On Subtitles and Visual Aids
Integrating visual aids into your game – especially for the “I see what you’re saying” diversifier – can be relatively easy so long as you start at the beginning of the project. Ensure that at least one person on your team can take care of integrating on-screen subtitles, and be sure to include options for it in your game menus.
Having adjustable subtitles is key for meeting individual accessibility needs, but it also makes your UI work considerably easier! Giving players the choice of subtitles with stroke around the letters, or frames in the form of a translucent or opaque backdrop, gives them control over that part of the UI. At the risk of endorsing laziness, this is of course an ideal way to avoid having to test which subtitle variant works best on your interface – just enable them all!
Don’t forget, however, that you should avoid sharply-contrasting colours and that you should pay attention to the font used. Offer alternatives, and include serif and non-serif options as some people find it easier to differentiate characters with more defined ‘edges’.
Diversifiers like “Spaced” may at first seem like a restriction, or an aesthetic choice for your game’s inputs – but they’re also very useful for those who, for whatever reason, cannot make use of complex input devices like game controllers and keyboards. They’re also much more user-friendly for anyone who isn’t familiar with digital devices, and so may not have an instinctive awareness of where buttons are in relation to each other.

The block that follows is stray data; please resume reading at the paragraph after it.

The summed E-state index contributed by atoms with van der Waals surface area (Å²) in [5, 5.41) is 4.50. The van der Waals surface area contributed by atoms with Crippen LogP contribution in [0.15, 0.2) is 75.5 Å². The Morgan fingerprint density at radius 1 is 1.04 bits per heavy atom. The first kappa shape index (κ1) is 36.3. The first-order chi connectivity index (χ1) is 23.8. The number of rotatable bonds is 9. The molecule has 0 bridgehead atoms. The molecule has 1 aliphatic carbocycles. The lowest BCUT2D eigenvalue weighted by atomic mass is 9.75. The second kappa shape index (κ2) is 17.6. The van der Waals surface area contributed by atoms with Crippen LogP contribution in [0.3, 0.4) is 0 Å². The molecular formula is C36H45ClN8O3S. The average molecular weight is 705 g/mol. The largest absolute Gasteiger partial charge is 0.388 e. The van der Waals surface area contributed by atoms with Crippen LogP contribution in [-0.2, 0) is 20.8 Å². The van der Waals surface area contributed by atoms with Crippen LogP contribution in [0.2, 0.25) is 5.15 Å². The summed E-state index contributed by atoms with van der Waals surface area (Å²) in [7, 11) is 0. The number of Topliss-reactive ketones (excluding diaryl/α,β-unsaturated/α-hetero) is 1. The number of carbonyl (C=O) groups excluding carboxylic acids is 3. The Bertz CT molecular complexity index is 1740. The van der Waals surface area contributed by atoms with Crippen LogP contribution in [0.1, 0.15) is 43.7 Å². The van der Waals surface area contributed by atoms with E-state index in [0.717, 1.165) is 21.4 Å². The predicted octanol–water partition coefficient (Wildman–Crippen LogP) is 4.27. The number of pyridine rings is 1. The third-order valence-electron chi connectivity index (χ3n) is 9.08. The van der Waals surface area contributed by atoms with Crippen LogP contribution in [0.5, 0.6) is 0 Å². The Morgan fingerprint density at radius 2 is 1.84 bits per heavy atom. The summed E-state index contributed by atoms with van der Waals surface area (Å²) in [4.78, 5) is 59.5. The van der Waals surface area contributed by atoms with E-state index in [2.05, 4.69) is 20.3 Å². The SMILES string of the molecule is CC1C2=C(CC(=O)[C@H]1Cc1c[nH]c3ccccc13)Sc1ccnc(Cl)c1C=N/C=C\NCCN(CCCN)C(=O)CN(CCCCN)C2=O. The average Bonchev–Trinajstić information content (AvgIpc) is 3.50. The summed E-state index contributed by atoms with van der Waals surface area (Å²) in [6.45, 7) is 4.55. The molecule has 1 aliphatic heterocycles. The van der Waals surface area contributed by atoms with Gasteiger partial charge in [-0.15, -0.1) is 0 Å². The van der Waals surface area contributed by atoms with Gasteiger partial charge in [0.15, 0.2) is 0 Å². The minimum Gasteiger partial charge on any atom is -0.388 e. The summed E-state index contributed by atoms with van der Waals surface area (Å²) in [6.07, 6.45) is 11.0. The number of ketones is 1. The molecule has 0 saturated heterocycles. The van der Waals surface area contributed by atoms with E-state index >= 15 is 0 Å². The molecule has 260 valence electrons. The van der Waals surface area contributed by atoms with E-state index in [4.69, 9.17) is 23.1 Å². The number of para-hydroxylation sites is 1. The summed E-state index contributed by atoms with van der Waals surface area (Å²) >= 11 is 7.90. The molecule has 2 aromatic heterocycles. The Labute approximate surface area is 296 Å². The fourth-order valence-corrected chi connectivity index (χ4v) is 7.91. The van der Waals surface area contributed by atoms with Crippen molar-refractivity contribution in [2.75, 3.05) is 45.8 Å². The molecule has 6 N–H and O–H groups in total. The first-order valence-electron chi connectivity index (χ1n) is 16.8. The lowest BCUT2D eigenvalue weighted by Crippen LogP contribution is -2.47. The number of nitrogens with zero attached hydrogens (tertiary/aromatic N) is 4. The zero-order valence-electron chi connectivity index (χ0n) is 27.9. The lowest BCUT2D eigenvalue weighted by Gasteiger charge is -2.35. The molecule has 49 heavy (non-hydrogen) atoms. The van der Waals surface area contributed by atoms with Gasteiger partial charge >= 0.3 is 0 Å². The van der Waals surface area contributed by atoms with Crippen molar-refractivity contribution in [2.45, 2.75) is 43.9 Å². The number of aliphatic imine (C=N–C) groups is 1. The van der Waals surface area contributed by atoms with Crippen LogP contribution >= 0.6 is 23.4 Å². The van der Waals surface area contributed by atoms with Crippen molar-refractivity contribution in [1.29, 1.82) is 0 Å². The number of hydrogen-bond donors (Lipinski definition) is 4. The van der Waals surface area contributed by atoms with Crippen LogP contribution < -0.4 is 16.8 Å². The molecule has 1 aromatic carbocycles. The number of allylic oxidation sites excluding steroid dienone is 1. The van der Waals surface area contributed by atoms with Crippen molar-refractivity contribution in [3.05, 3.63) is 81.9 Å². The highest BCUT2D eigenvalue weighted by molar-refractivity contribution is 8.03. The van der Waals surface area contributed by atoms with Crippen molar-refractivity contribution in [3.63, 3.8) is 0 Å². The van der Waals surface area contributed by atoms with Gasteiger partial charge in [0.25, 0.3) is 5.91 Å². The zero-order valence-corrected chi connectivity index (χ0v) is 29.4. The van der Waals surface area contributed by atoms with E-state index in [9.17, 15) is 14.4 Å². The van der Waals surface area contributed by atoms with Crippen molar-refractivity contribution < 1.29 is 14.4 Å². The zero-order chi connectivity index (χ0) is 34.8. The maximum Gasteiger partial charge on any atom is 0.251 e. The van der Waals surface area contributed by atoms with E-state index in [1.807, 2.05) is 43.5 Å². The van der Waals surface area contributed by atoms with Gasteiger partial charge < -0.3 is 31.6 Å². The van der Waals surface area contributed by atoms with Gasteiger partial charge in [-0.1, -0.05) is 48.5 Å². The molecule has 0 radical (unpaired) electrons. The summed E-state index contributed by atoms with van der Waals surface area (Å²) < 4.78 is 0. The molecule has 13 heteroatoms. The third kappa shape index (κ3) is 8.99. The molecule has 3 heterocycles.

Incidentally, a similar rule can be applied to touch input on mobile games – as in the case of Dragon Queens, wherein the game can be played in its entirety using one finger. Unless you’re setting out to make a game with a physical challenge (which is fine!), do consider the ways in which your players will interact with the game and always strive for the simplest option.
Finally, there are some surprisingly simple ways to anticipate issues regarding colour recognition. It may be enough to simply run checks over your own graphics at various stages of the development. Every now and then, try to verbally or mentally describe your on-screen elements in relation to the others, and if colour ever becomes a key part of that description, work to differentiate it in another way – ideally through shape, but perhaps also by adjusting saturation.
It’s also possible to check your screen layout against proofs for two types of colour blindness in a variety of tools, including one built-in to Adobe Photoshop. So, if you’re making UI layouts in that program, ensure that you make use of the ‘proof setup’ menu every now and then (see below). The results should help give you a rough indication of any trouble areas.
It should of course be noted that Kaludoscope AB is in no way affiliated with Global Game Jam, inc. This article is intended as friendly advice in the spirit of the event, but is in no way endorsed by that organisation.